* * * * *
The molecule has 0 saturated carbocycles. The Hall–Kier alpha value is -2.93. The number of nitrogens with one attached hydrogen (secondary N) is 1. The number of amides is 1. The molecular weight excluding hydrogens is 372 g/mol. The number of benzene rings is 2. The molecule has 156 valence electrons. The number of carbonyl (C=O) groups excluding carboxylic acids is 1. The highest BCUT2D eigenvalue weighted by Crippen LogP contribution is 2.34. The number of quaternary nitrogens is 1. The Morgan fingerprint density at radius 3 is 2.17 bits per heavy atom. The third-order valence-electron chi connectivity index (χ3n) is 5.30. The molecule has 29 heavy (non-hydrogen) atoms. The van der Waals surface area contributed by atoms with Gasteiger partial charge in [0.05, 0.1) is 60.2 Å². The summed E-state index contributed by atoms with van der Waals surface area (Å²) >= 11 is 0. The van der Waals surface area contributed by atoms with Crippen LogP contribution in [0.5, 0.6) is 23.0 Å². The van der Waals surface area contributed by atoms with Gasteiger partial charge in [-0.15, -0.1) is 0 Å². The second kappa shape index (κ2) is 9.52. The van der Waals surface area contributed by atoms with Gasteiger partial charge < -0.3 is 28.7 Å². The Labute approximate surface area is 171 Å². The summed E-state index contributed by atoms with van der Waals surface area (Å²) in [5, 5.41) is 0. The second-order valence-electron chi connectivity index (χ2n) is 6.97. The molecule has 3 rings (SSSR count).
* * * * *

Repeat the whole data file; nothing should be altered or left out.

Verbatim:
The molecule has 0 saturated carbocycles. The Hall–Kier alpha value is -2.93. The number of nitrogens with one attached hydrogen (secondary N) is 1. The number of amides is 1. The molecular weight excluding hydrogens is 372 g/mol. The number of benzene rings is 2. The molecule has 156 valence electrons. The number of carbonyl (C=O) groups excluding carboxylic acids is 1. The highest BCUT2D eigenvalue weighted by Crippen LogP contribution is 2.34. The number of quaternary nitrogens is 1. The Morgan fingerprint density at radius 3 is 2.17 bits per heavy atom. The third-order valence-electron chi connectivity index (χ3n) is 5.30. The molecule has 29 heavy (non-hydrogen) atoms. The van der Waals surface area contributed by atoms with Gasteiger partial charge in [0.05, 0.1) is 60.2 Å². The summed E-state index contributed by atoms with van der Waals surface area (Å²) >= 11 is 0. The van der Waals surface area contributed by atoms with Crippen LogP contribution in [0.5, 0.6) is 23.0 Å². The van der Waals surface area contributed by atoms with Gasteiger partial charge in [-0.15, -0.1) is 0 Å². The second kappa shape index (κ2) is 9.52. The van der Waals surface area contributed by atoms with Gasteiger partial charge < -0.3 is 28.7 Å². The Labute approximate surface area is 171 Å². The summed E-state index contributed by atoms with van der Waals surface area (Å²) in [5, 5.41) is 0. The second-order valence-electron chi connectivity index (χ2n) is 6.97. The molecule has 3 rings (SSSR count).